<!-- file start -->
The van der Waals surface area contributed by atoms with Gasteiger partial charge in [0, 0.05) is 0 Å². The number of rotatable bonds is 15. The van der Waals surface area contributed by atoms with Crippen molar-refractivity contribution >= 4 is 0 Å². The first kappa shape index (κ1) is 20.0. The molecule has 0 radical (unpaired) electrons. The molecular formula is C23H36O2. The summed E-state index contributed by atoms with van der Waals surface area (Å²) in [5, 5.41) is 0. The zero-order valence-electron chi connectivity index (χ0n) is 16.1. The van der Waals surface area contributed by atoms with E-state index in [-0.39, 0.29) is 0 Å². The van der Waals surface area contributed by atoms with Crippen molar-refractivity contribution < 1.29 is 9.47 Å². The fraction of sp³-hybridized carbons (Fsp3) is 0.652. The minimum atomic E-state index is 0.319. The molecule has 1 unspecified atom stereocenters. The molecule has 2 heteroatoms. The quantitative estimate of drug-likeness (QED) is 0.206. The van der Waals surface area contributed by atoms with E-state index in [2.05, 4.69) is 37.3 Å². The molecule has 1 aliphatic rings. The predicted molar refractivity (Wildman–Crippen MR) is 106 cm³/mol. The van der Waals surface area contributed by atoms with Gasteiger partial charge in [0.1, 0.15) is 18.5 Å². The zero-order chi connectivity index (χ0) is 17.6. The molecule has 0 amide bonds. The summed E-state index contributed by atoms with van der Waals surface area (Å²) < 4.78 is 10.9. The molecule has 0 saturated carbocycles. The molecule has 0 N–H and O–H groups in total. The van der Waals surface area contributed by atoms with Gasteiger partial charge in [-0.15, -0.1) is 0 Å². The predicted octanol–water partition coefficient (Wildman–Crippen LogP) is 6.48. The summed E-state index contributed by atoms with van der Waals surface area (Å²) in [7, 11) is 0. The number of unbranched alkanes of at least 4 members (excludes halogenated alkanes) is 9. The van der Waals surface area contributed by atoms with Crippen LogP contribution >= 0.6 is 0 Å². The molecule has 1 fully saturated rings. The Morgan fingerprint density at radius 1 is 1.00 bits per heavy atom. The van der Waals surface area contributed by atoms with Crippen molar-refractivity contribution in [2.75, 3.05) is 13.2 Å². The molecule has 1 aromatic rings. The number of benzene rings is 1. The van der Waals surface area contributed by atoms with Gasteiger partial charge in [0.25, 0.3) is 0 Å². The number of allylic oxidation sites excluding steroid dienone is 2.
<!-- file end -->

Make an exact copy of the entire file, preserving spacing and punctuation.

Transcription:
The van der Waals surface area contributed by atoms with Gasteiger partial charge in [0, 0.05) is 0 Å². The number of rotatable bonds is 15. The van der Waals surface area contributed by atoms with Crippen molar-refractivity contribution >= 4 is 0 Å². The first kappa shape index (κ1) is 20.0. The molecule has 0 radical (unpaired) electrons. The molecular formula is C23H36O2. The summed E-state index contributed by atoms with van der Waals surface area (Å²) in [5, 5.41) is 0. The zero-order valence-electron chi connectivity index (χ0n) is 16.1. The van der Waals surface area contributed by atoms with E-state index in [-0.39, 0.29) is 0 Å². The van der Waals surface area contributed by atoms with Crippen molar-refractivity contribution < 1.29 is 9.47 Å². The fraction of sp³-hybridized carbons (Fsp3) is 0.652. The minimum atomic E-state index is 0.319. The molecule has 1 unspecified atom stereocenters. The molecule has 2 heteroatoms. The quantitative estimate of drug-likeness (QED) is 0.206. The van der Waals surface area contributed by atoms with E-state index in [2.05, 4.69) is 37.3 Å². The molecule has 1 aliphatic rings. The predicted molar refractivity (Wildman–Crippen MR) is 106 cm³/mol. The van der Waals surface area contributed by atoms with Gasteiger partial charge in [0.1, 0.15) is 18.5 Å². The zero-order chi connectivity index (χ0) is 17.6. The molecule has 0 amide bonds. The summed E-state index contributed by atoms with van der Waals surface area (Å²) < 4.78 is 10.9. The molecule has 0 saturated carbocycles. The molecule has 0 N–H and O–H groups in total. The van der Waals surface area contributed by atoms with Gasteiger partial charge in [-0.15, -0.1) is 0 Å². The predicted octanol–water partition coefficient (Wildman–Crippen LogP) is 6.48. The summed E-state index contributed by atoms with van der Waals surface area (Å²) in [7, 11) is 0. The number of unbranched alkanes of at least 4 members (excludes halogenated alkanes) is 9. The van der Waals surface area contributed by atoms with Crippen LogP contribution >= 0.6 is 0 Å². The molecule has 1 fully saturated rings. The Morgan fingerprint density at radius 1 is 1.00 bits per heavy atom. The van der Waals surface area contributed by atoms with Crippen molar-refractivity contribution in [2.75, 3.05) is 13.2 Å². The molecule has 1 aromatic rings. The number of benzene rings is 1. The van der Waals surface area contributed by atoms with Gasteiger partial charge in [0.25, 0.3) is 0 Å². The number of allylic oxidation sites excluding steroid dienone is 2.